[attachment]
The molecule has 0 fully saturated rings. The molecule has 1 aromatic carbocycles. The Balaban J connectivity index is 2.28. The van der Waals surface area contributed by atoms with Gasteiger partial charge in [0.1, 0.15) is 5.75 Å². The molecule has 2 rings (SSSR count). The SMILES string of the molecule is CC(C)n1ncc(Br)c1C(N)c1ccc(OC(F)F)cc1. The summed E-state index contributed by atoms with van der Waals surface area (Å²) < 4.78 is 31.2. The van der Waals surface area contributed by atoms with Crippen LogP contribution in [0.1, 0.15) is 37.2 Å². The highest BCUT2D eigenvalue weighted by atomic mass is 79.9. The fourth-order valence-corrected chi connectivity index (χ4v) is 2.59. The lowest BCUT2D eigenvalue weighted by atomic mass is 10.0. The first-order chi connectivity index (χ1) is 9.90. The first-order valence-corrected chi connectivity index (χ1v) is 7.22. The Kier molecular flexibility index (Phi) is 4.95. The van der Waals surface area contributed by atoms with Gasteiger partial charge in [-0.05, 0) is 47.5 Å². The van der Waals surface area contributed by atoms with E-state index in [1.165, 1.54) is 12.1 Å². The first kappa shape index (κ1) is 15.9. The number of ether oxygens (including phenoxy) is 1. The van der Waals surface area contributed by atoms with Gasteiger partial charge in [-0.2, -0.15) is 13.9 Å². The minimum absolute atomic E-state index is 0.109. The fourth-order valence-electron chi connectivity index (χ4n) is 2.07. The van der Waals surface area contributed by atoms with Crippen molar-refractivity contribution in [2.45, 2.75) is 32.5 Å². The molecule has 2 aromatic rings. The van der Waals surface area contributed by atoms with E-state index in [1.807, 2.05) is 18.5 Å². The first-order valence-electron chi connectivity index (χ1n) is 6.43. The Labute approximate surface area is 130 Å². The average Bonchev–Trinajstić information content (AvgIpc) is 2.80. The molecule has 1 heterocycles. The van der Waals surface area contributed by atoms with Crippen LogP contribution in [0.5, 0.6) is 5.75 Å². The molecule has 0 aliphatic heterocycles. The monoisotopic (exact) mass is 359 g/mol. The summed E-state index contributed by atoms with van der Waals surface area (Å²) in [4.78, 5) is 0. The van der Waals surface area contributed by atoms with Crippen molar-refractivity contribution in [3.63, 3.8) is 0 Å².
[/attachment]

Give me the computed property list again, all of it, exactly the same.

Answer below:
The molecule has 0 fully saturated rings. The molecule has 1 aromatic carbocycles. The Balaban J connectivity index is 2.28. The van der Waals surface area contributed by atoms with Gasteiger partial charge in [0.1, 0.15) is 5.75 Å². The molecule has 2 rings (SSSR count). The SMILES string of the molecule is CC(C)n1ncc(Br)c1C(N)c1ccc(OC(F)F)cc1. The summed E-state index contributed by atoms with van der Waals surface area (Å²) < 4.78 is 31.2. The van der Waals surface area contributed by atoms with Crippen LogP contribution in [0.1, 0.15) is 37.2 Å². The highest BCUT2D eigenvalue weighted by atomic mass is 79.9. The fourth-order valence-corrected chi connectivity index (χ4v) is 2.59. The lowest BCUT2D eigenvalue weighted by atomic mass is 10.0. The first-order chi connectivity index (χ1) is 9.90. The first-order valence-corrected chi connectivity index (χ1v) is 7.22. The Kier molecular flexibility index (Phi) is 4.95. The van der Waals surface area contributed by atoms with Gasteiger partial charge in [-0.05, 0) is 47.5 Å². The van der Waals surface area contributed by atoms with E-state index in [1.165, 1.54) is 12.1 Å². The first kappa shape index (κ1) is 15.9. The number of ether oxygens (including phenoxy) is 1. The van der Waals surface area contributed by atoms with Gasteiger partial charge in [-0.2, -0.15) is 13.9 Å². The minimum absolute atomic E-state index is 0.109. The fourth-order valence-electron chi connectivity index (χ4n) is 2.07. The van der Waals surface area contributed by atoms with Crippen molar-refractivity contribution in [2.45, 2.75) is 32.5 Å². The molecule has 2 aromatic rings. The van der Waals surface area contributed by atoms with E-state index in [1.807, 2.05) is 18.5 Å². The first-order valence-electron chi connectivity index (χ1n) is 6.43. The Labute approximate surface area is 130 Å². The average Bonchev–Trinajstić information content (AvgIpc) is 2.80. The molecule has 1 heterocycles. The van der Waals surface area contributed by atoms with Crippen LogP contribution in [0.5, 0.6) is 5.75 Å². The molecule has 0 aliphatic heterocycles. The monoisotopic (exact) mass is 359 g/mol. The summed E-state index contributed by atoms with van der Waals surface area (Å²) in [4.78, 5) is 0. The van der Waals surface area contributed by atoms with Crippen molar-refractivity contribution in [3.63, 3.8) is 0 Å².